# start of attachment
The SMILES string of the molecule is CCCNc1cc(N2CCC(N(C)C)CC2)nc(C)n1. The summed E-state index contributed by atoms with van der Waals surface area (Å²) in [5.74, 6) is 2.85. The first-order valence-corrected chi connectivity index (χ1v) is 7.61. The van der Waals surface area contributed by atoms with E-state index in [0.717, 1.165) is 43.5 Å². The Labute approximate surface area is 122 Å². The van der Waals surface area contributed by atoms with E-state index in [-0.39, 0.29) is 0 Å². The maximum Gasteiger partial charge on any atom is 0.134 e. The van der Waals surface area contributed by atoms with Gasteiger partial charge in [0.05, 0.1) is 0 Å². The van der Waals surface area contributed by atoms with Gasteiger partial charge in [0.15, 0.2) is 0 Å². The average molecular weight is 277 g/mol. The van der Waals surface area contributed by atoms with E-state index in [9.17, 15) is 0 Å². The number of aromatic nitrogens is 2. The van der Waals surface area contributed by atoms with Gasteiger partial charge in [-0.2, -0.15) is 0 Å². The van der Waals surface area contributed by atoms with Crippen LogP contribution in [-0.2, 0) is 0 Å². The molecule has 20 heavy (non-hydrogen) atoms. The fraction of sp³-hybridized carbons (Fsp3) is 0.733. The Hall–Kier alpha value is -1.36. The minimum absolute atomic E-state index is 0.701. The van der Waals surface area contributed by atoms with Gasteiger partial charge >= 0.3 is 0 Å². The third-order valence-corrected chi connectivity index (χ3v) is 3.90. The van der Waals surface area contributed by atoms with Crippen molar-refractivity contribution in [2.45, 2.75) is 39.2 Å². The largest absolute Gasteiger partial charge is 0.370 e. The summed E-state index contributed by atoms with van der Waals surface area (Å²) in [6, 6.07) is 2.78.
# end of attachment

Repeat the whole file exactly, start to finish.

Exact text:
The SMILES string of the molecule is CCCNc1cc(N2CCC(N(C)C)CC2)nc(C)n1. The summed E-state index contributed by atoms with van der Waals surface area (Å²) in [5.74, 6) is 2.85. The first-order valence-corrected chi connectivity index (χ1v) is 7.61. The van der Waals surface area contributed by atoms with E-state index in [0.717, 1.165) is 43.5 Å². The Labute approximate surface area is 122 Å². The van der Waals surface area contributed by atoms with E-state index in [-0.39, 0.29) is 0 Å². The maximum Gasteiger partial charge on any atom is 0.134 e. The van der Waals surface area contributed by atoms with Gasteiger partial charge in [0.05, 0.1) is 0 Å². The van der Waals surface area contributed by atoms with Gasteiger partial charge in [0.15, 0.2) is 0 Å². The average molecular weight is 277 g/mol. The van der Waals surface area contributed by atoms with E-state index in [9.17, 15) is 0 Å². The number of aromatic nitrogens is 2. The van der Waals surface area contributed by atoms with Gasteiger partial charge in [-0.2, -0.15) is 0 Å². The van der Waals surface area contributed by atoms with Crippen LogP contribution in [-0.2, 0) is 0 Å². The molecule has 20 heavy (non-hydrogen) atoms. The fraction of sp³-hybridized carbons (Fsp3) is 0.733. The Hall–Kier alpha value is -1.36. The minimum absolute atomic E-state index is 0.701. The van der Waals surface area contributed by atoms with Gasteiger partial charge >= 0.3 is 0 Å². The third-order valence-corrected chi connectivity index (χ3v) is 3.90. The van der Waals surface area contributed by atoms with Crippen molar-refractivity contribution in [2.45, 2.75) is 39.2 Å². The largest absolute Gasteiger partial charge is 0.370 e. The summed E-state index contributed by atoms with van der Waals surface area (Å²) in [6, 6.07) is 2.78.